But nevermind the racism for a moment--neither Mark (C. Thomas Howell, the aforementioned, 130+ pictures of him on my sister's wall guy) nor Gordon (Arye Gross) feel like law students. Maybe it would play better if they were freshman in college and not transfers from UCLA.

But,, James Earl Jones just showed up and this feels like a real movie. At least for the moment.

And then Mark is condescending as fuck, offering to help Sarah (Rae Dawn Chong) with her homework, because of course, he's better at everything than she is, of course, because he was raised white.

Oh shit, the basketball captains fight over Mark because he's black, mix up his name with the other black guy, and just get his name wrong because Mark sounds too white, I guess. It's like this movie wants to be horribly offensive and be subversive satire at the same time.

And so, I look up the screenwriter--Carol Black. Good name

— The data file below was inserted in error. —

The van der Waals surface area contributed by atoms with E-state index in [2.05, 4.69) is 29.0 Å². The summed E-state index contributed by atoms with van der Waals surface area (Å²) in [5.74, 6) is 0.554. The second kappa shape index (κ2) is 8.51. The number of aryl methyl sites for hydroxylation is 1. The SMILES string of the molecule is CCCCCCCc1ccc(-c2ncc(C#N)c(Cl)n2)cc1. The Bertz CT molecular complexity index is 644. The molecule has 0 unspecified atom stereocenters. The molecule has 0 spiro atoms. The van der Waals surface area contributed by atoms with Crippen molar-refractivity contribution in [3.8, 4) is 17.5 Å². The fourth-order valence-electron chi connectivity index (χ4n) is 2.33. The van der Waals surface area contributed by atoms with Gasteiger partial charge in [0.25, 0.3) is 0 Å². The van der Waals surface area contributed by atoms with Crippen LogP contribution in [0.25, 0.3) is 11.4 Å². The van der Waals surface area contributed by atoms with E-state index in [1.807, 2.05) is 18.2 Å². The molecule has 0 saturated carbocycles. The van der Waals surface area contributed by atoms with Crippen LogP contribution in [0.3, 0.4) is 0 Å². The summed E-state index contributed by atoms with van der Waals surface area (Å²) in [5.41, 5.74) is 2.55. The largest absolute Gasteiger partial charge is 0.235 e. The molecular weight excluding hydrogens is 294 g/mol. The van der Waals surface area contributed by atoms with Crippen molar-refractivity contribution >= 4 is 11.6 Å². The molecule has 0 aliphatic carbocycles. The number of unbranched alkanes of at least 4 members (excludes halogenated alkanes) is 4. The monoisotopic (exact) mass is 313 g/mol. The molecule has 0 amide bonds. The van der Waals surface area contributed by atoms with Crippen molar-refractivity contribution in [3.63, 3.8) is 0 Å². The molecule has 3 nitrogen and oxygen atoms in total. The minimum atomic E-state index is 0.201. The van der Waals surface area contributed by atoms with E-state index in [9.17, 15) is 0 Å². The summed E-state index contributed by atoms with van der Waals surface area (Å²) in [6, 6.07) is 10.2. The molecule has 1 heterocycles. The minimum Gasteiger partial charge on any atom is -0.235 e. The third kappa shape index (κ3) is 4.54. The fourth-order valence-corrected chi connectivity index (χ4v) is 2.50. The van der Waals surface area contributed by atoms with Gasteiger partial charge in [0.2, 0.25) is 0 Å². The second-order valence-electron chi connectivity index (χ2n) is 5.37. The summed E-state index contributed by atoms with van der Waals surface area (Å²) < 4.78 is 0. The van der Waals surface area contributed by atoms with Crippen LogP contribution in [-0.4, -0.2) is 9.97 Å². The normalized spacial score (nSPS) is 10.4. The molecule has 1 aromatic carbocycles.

and in case you don't know my name, that's not a race reference but a surname reference)
but she wrote for Growing Pains before this, would go on to create and write for The Wonder Years and Ellen later. I'm not sure how much of an authority on race relations she is. And, the previously mentioned Steve Miner isn't bringing much to the table regarding as much. But, this is America. You want to a movie about black people... Or at least like 2-3 black people, of course you get a white writer and a white director and, I assume, white producers, because that's who is going to get a movie into theaters and play everything for laughs just enough that butts are in the seats and the movie will be #32 at the box office for the year. I mean, it is. But, that is the problem, right.

And the even bigger problem, in context of this white guy--me--and his blog, is that I register that the premise for this film is offensive but I'm not sure I care. Ten years old. White boy who already likes watching any movie you'll put in front of me.

And, this movie is trying to be something smart, satirical. When Mark goes to dinner with Whitney
(Melora Hardin as the girlfriend who barely registers, just like in Iron Eagle)